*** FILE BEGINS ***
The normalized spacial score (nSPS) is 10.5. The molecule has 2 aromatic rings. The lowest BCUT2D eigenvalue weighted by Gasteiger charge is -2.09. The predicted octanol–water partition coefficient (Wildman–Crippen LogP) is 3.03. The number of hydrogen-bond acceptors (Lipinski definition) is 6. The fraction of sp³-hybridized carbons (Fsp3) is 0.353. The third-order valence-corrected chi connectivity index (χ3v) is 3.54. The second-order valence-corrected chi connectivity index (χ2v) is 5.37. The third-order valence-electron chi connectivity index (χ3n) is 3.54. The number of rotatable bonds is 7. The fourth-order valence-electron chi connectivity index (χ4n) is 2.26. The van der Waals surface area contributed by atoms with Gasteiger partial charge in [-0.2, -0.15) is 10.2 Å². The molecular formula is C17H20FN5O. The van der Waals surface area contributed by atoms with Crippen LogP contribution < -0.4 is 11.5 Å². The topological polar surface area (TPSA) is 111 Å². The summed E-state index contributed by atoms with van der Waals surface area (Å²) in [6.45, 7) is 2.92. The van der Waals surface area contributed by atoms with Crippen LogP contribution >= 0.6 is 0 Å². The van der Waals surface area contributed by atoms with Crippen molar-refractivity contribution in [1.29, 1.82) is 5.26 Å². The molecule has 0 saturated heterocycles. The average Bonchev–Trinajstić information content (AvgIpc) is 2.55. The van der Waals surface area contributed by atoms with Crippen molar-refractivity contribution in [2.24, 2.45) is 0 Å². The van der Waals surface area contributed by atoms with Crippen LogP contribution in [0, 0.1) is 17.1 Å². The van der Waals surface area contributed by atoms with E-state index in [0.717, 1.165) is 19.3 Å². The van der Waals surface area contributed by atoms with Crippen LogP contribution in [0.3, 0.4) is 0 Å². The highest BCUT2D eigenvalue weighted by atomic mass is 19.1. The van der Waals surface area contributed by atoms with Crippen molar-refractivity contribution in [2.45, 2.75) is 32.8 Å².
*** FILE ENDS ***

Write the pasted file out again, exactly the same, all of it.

The normalized spacial score (nSPS) is 10.5. The molecule has 2 aromatic rings. The lowest BCUT2D eigenvalue weighted by Gasteiger charge is -2.09. The predicted octanol–water partition coefficient (Wildman–Crippen LogP) is 3.03. The number of hydrogen-bond acceptors (Lipinski definition) is 6. The fraction of sp³-hybridized carbons (Fsp3) is 0.353. The third-order valence-corrected chi connectivity index (χ3v) is 3.54. The second-order valence-corrected chi connectivity index (χ2v) is 5.37. The third-order valence-electron chi connectivity index (χ3n) is 3.54. The number of rotatable bonds is 7. The fourth-order valence-electron chi connectivity index (χ4n) is 2.26. The van der Waals surface area contributed by atoms with Gasteiger partial charge in [-0.2, -0.15) is 10.2 Å². The molecular formula is C17H20FN5O. The van der Waals surface area contributed by atoms with Crippen LogP contribution < -0.4 is 11.5 Å². The topological polar surface area (TPSA) is 111 Å². The summed E-state index contributed by atoms with van der Waals surface area (Å²) in [6.45, 7) is 2.92. The van der Waals surface area contributed by atoms with Crippen LogP contribution >= 0.6 is 0 Å². The van der Waals surface area contributed by atoms with Crippen molar-refractivity contribution in [1.29, 1.82) is 5.26 Å². The molecule has 0 saturated heterocycles. The average Bonchev–Trinajstić information content (AvgIpc) is 2.55. The van der Waals surface area contributed by atoms with Crippen molar-refractivity contribution in [2.24, 2.45) is 0 Å². The van der Waals surface area contributed by atoms with Crippen LogP contribution in [0, 0.1) is 17.1 Å². The van der Waals surface area contributed by atoms with E-state index in [0.717, 1.165) is 19.3 Å². The van der Waals surface area contributed by atoms with Crippen LogP contribution in [0.3, 0.4) is 0 Å². The highest BCUT2D eigenvalue weighted by atomic mass is 19.1. The van der Waals surface area contributed by atoms with Crippen molar-refractivity contribution in [2.45, 2.75) is 32.8 Å².